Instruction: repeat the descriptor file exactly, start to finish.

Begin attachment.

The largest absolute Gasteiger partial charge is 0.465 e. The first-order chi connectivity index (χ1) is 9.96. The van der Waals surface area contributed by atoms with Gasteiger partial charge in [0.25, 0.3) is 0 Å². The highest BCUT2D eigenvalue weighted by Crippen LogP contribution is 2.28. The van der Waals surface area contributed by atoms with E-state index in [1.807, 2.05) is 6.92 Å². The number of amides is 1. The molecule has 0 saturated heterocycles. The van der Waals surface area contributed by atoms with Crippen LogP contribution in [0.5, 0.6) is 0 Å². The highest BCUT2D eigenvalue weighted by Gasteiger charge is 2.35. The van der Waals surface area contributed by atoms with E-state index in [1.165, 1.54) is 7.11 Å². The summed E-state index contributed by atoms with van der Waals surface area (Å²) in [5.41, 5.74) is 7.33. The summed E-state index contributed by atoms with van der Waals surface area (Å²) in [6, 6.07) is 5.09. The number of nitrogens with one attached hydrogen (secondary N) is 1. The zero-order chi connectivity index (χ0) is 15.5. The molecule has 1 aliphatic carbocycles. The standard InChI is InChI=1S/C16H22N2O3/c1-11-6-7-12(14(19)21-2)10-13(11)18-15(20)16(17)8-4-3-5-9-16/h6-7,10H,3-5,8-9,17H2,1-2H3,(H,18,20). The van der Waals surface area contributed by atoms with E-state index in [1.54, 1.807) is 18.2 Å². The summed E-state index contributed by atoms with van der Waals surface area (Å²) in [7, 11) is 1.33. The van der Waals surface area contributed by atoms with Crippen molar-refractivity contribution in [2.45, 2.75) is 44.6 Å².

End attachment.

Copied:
The largest absolute Gasteiger partial charge is 0.465 e. The first-order chi connectivity index (χ1) is 9.96. The van der Waals surface area contributed by atoms with Gasteiger partial charge in [0.25, 0.3) is 0 Å². The highest BCUT2D eigenvalue weighted by Crippen LogP contribution is 2.28. The van der Waals surface area contributed by atoms with E-state index in [1.807, 2.05) is 6.92 Å². The number of amides is 1. The molecule has 0 saturated heterocycles. The van der Waals surface area contributed by atoms with Crippen LogP contribution in [0.5, 0.6) is 0 Å². The highest BCUT2D eigenvalue weighted by Gasteiger charge is 2.35. The van der Waals surface area contributed by atoms with E-state index in [1.165, 1.54) is 7.11 Å². The summed E-state index contributed by atoms with van der Waals surface area (Å²) in [5.41, 5.74) is 7.33. The summed E-state index contributed by atoms with van der Waals surface area (Å²) in [6, 6.07) is 5.09. The number of nitrogens with one attached hydrogen (secondary N) is 1. The zero-order chi connectivity index (χ0) is 15.5. The molecule has 1 aliphatic carbocycles. The standard InChI is InChI=1S/C16H22N2O3/c1-11-6-7-12(14(19)21-2)10-13(11)18-15(20)16(17)8-4-3-5-9-16/h6-7,10H,3-5,8-9,17H2,1-2H3,(H,18,20). The van der Waals surface area contributed by atoms with E-state index in [1.54, 1.807) is 18.2 Å². The summed E-state index contributed by atoms with van der Waals surface area (Å²) in [7, 11) is 1.33. The van der Waals surface area contributed by atoms with Crippen molar-refractivity contribution in [2.45, 2.75) is 44.6 Å².